At the beginning of 1970 CBS paid for Black Widow to return to the studio to remake "Sacrifice" with Kip Trevor now handling all lead vocals. "When Kay left, we really started to work on our live act", recalls Clive Jones. "I am sure CBS saw us live before deciding to sign us. Also, of course, Pat Meehan Snr was managing us and that must have helped us". CBS issued the album "Sacrifice" in March 1970. The songs remained the same but there were significant differences between the demo and released versions of "Sacrifice". Those new sessions included live strings, most notably on "Come To The Sabbat". Those strings were played by children from the London School of Music!

"Sacrifice" attracted significant attention amongst the underground fraternity, even reaching the UK album charts, where it peaked at the No 32 position in early April. Certainly its public profile was helped by the appearance of the band''s calling card "Come To The Sabbat" on the CBS double album sampler "Fill Your Head With Rock". "Come To The Sabbat" was also released as a single in most territories and it had some success except not that much in UK!

Choreographed by members of Leicester''s Phoenix Theatre Company, the highly theatrical Black Widow show centred on the female demon Astaroth, portrayed by a naked girl who was mock-sacrificed at the end of each performance after having simulated sex with Kip Trevor. The character of Lady Astaroth was occasionally played by Maxine, the wife of Alex Sanders, who advised the band on occult-related matters and even employed them on a film documentary. Clive Jones recalls: "Vicars would turn up at the shows, waving crosses and telling the crowds to beware of the evil dark magic of Black Widow! At the Lyceum in London we were told we could only do the show if the girl didn''t take her clothes off on stage. We had to agree beforehand but she still ended up naked and all hell broke loose. Someone from the audience managed to take a picture which appeared in one of the Sunday papers!".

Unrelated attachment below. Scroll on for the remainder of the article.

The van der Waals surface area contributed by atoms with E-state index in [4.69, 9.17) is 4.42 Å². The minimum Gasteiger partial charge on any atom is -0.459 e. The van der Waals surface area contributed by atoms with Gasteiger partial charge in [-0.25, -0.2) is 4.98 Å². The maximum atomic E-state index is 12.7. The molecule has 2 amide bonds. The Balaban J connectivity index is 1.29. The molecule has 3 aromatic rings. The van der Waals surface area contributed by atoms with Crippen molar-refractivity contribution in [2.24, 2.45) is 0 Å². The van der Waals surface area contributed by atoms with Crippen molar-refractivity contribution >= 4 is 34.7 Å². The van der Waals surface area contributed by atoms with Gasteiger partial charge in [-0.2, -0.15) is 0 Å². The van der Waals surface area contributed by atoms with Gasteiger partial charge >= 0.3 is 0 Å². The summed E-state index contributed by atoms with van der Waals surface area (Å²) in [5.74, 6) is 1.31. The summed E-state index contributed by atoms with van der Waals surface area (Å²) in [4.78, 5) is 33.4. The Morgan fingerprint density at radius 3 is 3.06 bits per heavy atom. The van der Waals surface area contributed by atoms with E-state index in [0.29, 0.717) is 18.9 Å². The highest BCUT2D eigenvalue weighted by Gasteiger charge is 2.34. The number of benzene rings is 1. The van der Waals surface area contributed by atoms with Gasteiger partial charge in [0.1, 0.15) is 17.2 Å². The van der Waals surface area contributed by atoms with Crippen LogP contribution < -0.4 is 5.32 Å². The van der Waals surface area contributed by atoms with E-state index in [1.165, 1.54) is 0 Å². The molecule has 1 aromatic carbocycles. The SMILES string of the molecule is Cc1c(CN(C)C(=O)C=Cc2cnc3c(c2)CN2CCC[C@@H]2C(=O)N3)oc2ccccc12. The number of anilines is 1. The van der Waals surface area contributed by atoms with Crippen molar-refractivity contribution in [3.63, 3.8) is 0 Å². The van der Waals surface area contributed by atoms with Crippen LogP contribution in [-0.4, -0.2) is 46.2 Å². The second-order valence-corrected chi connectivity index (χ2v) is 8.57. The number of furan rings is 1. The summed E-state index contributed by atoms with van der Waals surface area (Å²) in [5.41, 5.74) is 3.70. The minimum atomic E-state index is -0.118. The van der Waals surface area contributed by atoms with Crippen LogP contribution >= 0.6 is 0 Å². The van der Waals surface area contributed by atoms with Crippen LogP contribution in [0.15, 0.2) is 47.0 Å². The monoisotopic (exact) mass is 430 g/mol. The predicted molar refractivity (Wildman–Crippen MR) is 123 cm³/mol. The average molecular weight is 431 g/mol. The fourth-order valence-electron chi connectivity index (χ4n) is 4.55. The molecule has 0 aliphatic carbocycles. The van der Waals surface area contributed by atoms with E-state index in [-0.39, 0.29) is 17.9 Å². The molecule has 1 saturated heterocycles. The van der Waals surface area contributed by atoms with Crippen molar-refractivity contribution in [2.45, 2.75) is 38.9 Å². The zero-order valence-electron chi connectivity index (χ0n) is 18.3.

The band''s increased profile led to them playing at the August 1970 Isle Of Wight festival where they were sandwiched between The Groundhogs and Supertramp. The band had a good gig in front of their biggest audience ever but they didn''t do the black magic show on this occassion and also there had been some line-up changes within the band.

Pat Meehan was informed that a proposed US tour showcasing his two main acts, Black Sabbath and Black Widow, had been cancelled. "Charles Manson had just been arrested and tried for what were described at the time as black magic murders", Clive Jones recalls. "The powers-that-be in America wouldn''t allow us into the country, though Black Sabbath were admitted after they had disassociated themselves from Satanism. But I''m not sure exactly why we were kept out - were the Americans thinking about our safety or did they think that giving us a visa would be bad publicity for them?". It was at this juncture that Black Widow''s management suggested the band to move away from the occult imagery in the hope that this would lead into more positive publicity and potentially wider appeal. Kip Trevor and Jim Gannon agreed with the band''s management while Clive Jones and Clive Box favoured retaining their unique identity. Finally drummer Box was replaced by Romeo Challenger and Geoff Griffith came in for bassist Bob Bond and the band''s association with Alex Sanders was ended.

This new line-up recorded a stand-alone single, a version of Billy Boy Arnold''s blues classic "Wish You Would". A new album, "Black Widow", also appeared, overseen by the same studio team that had worked on the band''s debut set - Patrick Meehan Jnr. as producer, assisted by engineer (and future Queen soundman) Roy Thomas Baker. Curiously, however, this was actually the second version of this album to be recorded, as Clive Jones reveals. "We never heard the original version. Meehan told us that there were a fault on the recording but we din''t really believe this - the version of "Mary Clark" that appeared on the CBS "Rockbusters" album was taken from the original sessions though he explained that this was the only track that hadn''t been affected by the fault. Who knows, maybe a copy of the original, unheard "Black Widow" sessions has survived somewhere?".